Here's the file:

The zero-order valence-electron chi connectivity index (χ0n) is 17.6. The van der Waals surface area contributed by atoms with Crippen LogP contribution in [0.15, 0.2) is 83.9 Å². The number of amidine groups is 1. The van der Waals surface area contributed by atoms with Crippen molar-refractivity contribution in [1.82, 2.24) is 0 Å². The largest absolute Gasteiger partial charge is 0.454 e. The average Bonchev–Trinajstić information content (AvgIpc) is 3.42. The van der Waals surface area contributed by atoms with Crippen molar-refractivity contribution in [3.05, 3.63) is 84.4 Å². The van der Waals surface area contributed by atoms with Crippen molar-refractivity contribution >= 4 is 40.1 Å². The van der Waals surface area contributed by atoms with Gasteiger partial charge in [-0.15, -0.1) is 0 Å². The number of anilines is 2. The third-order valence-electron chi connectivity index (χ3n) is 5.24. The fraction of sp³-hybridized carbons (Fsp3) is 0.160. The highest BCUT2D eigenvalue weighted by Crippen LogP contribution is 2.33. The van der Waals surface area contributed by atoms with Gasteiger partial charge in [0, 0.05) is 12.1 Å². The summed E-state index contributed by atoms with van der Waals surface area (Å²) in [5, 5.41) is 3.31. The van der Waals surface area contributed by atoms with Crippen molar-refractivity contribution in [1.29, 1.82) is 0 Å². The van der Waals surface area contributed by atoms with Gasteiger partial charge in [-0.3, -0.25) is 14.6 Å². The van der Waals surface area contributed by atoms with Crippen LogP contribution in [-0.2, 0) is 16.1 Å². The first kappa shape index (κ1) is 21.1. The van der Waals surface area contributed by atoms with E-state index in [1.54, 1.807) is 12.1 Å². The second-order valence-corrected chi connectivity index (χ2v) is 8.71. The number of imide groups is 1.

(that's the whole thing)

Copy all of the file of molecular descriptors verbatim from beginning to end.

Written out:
The zero-order valence-electron chi connectivity index (χ0n) is 17.6. The van der Waals surface area contributed by atoms with Crippen LogP contribution in [0.15, 0.2) is 83.9 Å². The number of amidine groups is 1. The van der Waals surface area contributed by atoms with Crippen molar-refractivity contribution in [1.82, 2.24) is 0 Å². The largest absolute Gasteiger partial charge is 0.454 e. The average Bonchev–Trinajstić information content (AvgIpc) is 3.42. The van der Waals surface area contributed by atoms with Crippen molar-refractivity contribution in [3.05, 3.63) is 84.4 Å². The van der Waals surface area contributed by atoms with Crippen molar-refractivity contribution >= 4 is 40.1 Å². The van der Waals surface area contributed by atoms with Gasteiger partial charge in [-0.15, -0.1) is 0 Å². The number of anilines is 2. The third-order valence-electron chi connectivity index (χ3n) is 5.24. The fraction of sp³-hybridized carbons (Fsp3) is 0.160. The highest BCUT2D eigenvalue weighted by Crippen LogP contribution is 2.33. The van der Waals surface area contributed by atoms with Gasteiger partial charge in [0, 0.05) is 12.1 Å². The summed E-state index contributed by atoms with van der Waals surface area (Å²) in [5, 5.41) is 3.31. The van der Waals surface area contributed by atoms with Crippen molar-refractivity contribution in [1.29, 1.82) is 0 Å². The van der Waals surface area contributed by atoms with Gasteiger partial charge in [-0.3, -0.25) is 14.6 Å². The van der Waals surface area contributed by atoms with Crippen LogP contribution in [-0.2, 0) is 16.1 Å². The first kappa shape index (κ1) is 21.1. The van der Waals surface area contributed by atoms with E-state index in [1.54, 1.807) is 12.1 Å². The second-order valence-corrected chi connectivity index (χ2v) is 8.71. The number of imide groups is 1.